WASHINGTON — President Trump and House Republicans on Thursday took a big step toward fulfilling their promises to repeal the Affordable Care Act, narrowly passing a bill that would end the law’s mandates and taxes and also endanger coverage for millions of Americans by sharply cutting Medicaid spending.
The Republicans’ repeal bill passed 217 to 213, six weeks after a previous effort to force the legislation through ended in a humiliating collapse. Not a single Democrat voted for the bill, while 20 Republicans opposed it.
The measure heads to the Senate, where it probably cannot pass in its current form, posing further tests for the fractured GOP to demonstrate it can translate one-party control in Washington into action.
In a highly unusual display, Trump bused House Republicans over for a victorious press conference in the Rose Garden after the vote — the sort of back-slapping photo opportunity usually reserved for the signing of actual laws, as opposed to the passage of still-unfinished legislation. At the Capitol, cases of celebratory beer were spotted being wheeled through the corridors.
The Affordable Care Act “has been a catastrophe, and this is a great plan,” Trump said, predicting that health insurance premiums and deductibles would start to fall. “We won, and we’re going to finish this off.”
But in delivering on the key promise of eliminating the Affordable Care Act’s mandates and slashing its subsidies, the legislation also breaks prominent pledges Trump made both as a candidate and as president.
It would slash federal spending on Medicaid by $800 billion, despite Trump’s promises on the stump not to touch the federal health insurance program for the poor if he won the election. It also would drastically weaken protections for people with preexisting conditions, contrary to other repeated promises.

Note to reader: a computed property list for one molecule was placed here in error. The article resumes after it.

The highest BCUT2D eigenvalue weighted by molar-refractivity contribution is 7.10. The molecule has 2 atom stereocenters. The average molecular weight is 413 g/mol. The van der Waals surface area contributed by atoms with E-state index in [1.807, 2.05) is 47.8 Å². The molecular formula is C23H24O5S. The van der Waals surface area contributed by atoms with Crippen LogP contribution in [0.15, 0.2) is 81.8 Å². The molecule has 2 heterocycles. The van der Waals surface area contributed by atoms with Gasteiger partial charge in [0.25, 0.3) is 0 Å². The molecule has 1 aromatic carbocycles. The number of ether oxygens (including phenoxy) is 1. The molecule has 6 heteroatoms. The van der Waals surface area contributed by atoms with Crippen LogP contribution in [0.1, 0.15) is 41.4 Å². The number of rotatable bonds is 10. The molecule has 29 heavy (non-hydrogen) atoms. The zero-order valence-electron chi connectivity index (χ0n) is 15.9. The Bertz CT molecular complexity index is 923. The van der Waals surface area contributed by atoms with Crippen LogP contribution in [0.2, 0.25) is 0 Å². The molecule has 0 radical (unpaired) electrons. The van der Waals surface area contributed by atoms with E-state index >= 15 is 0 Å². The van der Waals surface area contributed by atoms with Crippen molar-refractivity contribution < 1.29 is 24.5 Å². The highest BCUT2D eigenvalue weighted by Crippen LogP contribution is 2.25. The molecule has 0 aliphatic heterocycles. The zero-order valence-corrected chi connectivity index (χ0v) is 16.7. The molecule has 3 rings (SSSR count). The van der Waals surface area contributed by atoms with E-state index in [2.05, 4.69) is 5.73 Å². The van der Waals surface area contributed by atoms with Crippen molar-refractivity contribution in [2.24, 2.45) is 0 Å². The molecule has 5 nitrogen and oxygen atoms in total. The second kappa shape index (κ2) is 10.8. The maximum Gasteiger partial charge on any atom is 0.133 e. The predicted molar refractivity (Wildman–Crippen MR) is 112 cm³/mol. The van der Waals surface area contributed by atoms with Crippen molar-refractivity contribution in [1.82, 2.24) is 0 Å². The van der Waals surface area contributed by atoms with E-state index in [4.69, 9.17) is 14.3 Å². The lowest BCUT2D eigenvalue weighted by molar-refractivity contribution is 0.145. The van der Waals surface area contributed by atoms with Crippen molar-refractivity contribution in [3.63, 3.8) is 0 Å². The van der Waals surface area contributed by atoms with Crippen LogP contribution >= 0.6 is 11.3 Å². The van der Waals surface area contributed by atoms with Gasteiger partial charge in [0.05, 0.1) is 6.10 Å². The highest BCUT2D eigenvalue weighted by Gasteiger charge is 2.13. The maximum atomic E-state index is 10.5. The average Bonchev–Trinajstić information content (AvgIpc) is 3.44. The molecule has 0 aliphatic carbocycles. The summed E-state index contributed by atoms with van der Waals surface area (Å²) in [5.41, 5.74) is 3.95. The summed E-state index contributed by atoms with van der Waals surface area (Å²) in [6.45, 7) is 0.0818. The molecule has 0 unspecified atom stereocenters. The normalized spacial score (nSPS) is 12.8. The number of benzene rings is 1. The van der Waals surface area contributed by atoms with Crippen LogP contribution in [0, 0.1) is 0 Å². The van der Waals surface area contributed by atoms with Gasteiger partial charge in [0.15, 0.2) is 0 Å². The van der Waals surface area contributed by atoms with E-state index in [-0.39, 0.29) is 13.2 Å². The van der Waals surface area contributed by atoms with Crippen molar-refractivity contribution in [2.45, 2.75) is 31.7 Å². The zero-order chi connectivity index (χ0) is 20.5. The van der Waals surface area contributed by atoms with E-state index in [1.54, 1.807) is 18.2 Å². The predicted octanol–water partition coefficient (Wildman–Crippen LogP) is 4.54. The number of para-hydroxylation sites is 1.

Estimates of an earlier version of the bill said it would result in 24 million Americans losing health insurance. House leaders rammed the new bill through so hastily that there was no new estimate from the nonpartisan Congressional Budget Office of how many people would lose insurance or what the effect on the federal budget would be.
Despite suffering a crucial loss in their efforts to protect former president Barack Obama’s signature law, Democrats seemed almost gleeful as the vote was tallied because of the political ammunition they believe it gives them for the 2018 and 2020 elections.
Democrats gathered on the floor started singing “Hey, hey, hey! Goodbye!” and some taunted their Republican colleagues with waves as the health care bill crossed the necessary vote threshold. “Last chance!” a few called out before the vote was gaveled closed and lawmakers could no longer change their votes.
“You have every provision of this bill tattooed on your forehead. You will glow in the dark on this one,” House minority leader Nancy Pelosi warned her GOP colleagues in a floor speech.
The bill also was opposed by virtually all health care lobbying groups, including those representing hospitals, doctors, and patients.
Republican leaders celebrated it as a victory that would pull the nation’s health care system back from the brink of disaster and give consumers more choices and lower costs.
“This bill delivers on the promises we have made to the American people,” House Speaker Paul Ryan said in his own floor speech. “A lot of us have been waiting seven years to cast this vote.’’
The bill would eliminate the “individual mandate’’ that requires that all Americans either purchase insurance or pay a tax penalty. States that want to continue with their own mandates would be allowed to, like Massachusetts — which pioneered the mandate concept under former governor Mitt Romney. But federal money to subsidize insurance coverage for those required to buy it would be substantially reduced.
The bill aims to accomplish other major Republican ideological goals, including capping overall federal spending on Medicaid, a dramatic change that would stop costs from growing in the open-ended entitlement program. But Democrats argued that the cuts will simply shift costs onto states, the sick, and the elderly.
The biggest pivot point in the legislation this week was the fate of an Affordable Care Act provision that prevents insurance companies from denying coverage, or charging higher premiums, for people with preexisting conditions like cancer, diabetes, or high blood pressure.